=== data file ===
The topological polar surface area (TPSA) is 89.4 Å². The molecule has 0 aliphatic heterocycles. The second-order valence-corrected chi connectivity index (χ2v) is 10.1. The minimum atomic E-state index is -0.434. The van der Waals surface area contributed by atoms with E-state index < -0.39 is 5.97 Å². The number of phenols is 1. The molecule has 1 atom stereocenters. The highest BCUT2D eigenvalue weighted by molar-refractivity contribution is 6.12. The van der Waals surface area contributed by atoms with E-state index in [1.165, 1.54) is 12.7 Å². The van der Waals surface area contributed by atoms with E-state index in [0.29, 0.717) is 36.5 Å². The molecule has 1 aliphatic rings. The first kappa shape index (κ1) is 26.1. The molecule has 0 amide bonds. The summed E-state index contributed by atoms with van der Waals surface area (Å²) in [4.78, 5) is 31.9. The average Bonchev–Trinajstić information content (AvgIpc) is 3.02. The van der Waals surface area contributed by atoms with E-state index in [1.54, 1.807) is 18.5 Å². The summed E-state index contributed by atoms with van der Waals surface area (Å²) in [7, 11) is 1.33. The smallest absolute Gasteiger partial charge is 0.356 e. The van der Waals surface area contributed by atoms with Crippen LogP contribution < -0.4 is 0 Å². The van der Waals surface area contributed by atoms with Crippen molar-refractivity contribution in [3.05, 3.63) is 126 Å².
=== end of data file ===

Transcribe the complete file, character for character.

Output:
The topological polar surface area (TPSA) is 89.4 Å². The molecule has 0 aliphatic heterocycles. The second-order valence-corrected chi connectivity index (χ2v) is 10.1. The minimum atomic E-state index is -0.434. The van der Waals surface area contributed by atoms with E-state index < -0.39 is 5.97 Å². The number of phenols is 1. The molecule has 1 atom stereocenters. The highest BCUT2D eigenvalue weighted by molar-refractivity contribution is 6.12. The van der Waals surface area contributed by atoms with E-state index in [1.165, 1.54) is 12.7 Å². The van der Waals surface area contributed by atoms with E-state index in [0.29, 0.717) is 36.5 Å². The molecule has 1 aliphatic rings. The first kappa shape index (κ1) is 26.1. The molecule has 0 amide bonds. The summed E-state index contributed by atoms with van der Waals surface area (Å²) in [4.78, 5) is 31.9. The average Bonchev–Trinajstić information content (AvgIpc) is 3.02. The van der Waals surface area contributed by atoms with E-state index in [1.54, 1.807) is 18.5 Å². The summed E-state index contributed by atoms with van der Waals surface area (Å²) in [7, 11) is 1.33. The smallest absolute Gasteiger partial charge is 0.356 e. The van der Waals surface area contributed by atoms with Crippen LogP contribution < -0.4 is 0 Å². The van der Waals surface area contributed by atoms with Crippen molar-refractivity contribution in [3.05, 3.63) is 126 Å².